PSC (Primary Sclerosing Cholangitis)
Primary Sclerosing Cholangitis (PSC) is a disorder of the bile ducts of the liver. Bile is a liquid produced in the liver that helps your body break down fats and fatty vitamins (A, D, E, and K) in your food. The bile moves through the liver, into the gallbladder, and into the small intestines through a system of ducts. PSC slowly damages those ducts, both inside and out of the liver, and the resulting inflammation causes scarring that prevents the bile from flowing correctly. This damaging process is quite gradual. In the beginning stages of PSC, patients may experience little or no symptoms. If the disorder is diagnosed in the early stages, it is normally discovered while doctors are investigating something else.
Symptoms, when they do occur, may appear unrelated to the digestive tract. For example, symptoms include itching, that may be severe in some patients, and fatigue. Over time the continual blocking of the bile ducts can lead to infection resulting in fever and abdominal pain. Infections need to be treated with antibiotics.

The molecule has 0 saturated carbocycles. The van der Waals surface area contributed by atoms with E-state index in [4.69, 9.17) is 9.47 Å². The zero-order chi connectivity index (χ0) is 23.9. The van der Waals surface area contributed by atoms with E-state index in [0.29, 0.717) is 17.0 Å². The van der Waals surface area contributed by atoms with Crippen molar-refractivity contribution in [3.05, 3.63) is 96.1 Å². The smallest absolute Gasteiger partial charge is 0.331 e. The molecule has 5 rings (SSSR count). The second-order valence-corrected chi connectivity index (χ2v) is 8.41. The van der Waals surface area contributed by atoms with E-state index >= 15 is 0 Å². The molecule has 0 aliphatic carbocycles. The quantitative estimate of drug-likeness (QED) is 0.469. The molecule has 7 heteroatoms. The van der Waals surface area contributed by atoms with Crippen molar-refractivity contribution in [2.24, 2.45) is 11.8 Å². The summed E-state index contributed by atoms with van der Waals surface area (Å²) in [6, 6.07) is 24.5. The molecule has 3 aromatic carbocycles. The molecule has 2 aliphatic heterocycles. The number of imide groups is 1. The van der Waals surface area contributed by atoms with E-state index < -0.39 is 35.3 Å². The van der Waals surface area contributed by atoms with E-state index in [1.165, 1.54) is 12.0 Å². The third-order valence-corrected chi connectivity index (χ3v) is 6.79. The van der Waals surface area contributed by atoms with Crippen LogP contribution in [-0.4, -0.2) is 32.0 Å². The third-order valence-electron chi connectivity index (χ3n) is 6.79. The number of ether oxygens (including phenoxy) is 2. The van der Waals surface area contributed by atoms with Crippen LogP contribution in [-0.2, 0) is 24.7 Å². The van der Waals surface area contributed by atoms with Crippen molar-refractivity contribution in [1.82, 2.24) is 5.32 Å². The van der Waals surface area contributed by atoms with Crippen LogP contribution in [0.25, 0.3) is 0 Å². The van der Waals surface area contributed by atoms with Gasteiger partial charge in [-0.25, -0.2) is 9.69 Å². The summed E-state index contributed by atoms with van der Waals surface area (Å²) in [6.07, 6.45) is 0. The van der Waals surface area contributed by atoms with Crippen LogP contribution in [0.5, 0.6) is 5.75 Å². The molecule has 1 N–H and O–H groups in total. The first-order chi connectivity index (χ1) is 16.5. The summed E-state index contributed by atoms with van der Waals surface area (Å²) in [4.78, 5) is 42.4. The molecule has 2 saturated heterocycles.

The origins of PSC is unknown. Some researchers believe it could be an autoimmune disorder. There is a link between PSC and inflammatory bowel disease (IBD), about 90% of all PSC patients also have a form of IBD, 75% of those have ulcerative colitis, but only 10% of ulcerative colitis patients have PSC so the link between is determined.
The other promising line of research is looking at the role of infection as a cause. Bacterial infection also closely linked to ulcerative colitis and PSC. There is a possible route for bacteria, from the colon wall to circulate throughout the system, leading to an inflammation of the bile ducts. Repeated inflammation then leads to damage, which in turn leads to the development of PSC.
Over time, continuing damage can lead to liver failure. PSC is also accosted with an increased risk of bile duct and colon cancers. Because of the serious consequences of the disease it is important to maintain a regular schedule of visits and monitoring with your gastroenterologist. Your doctor will set up a schedule that is right for your symptoms and diagnosis.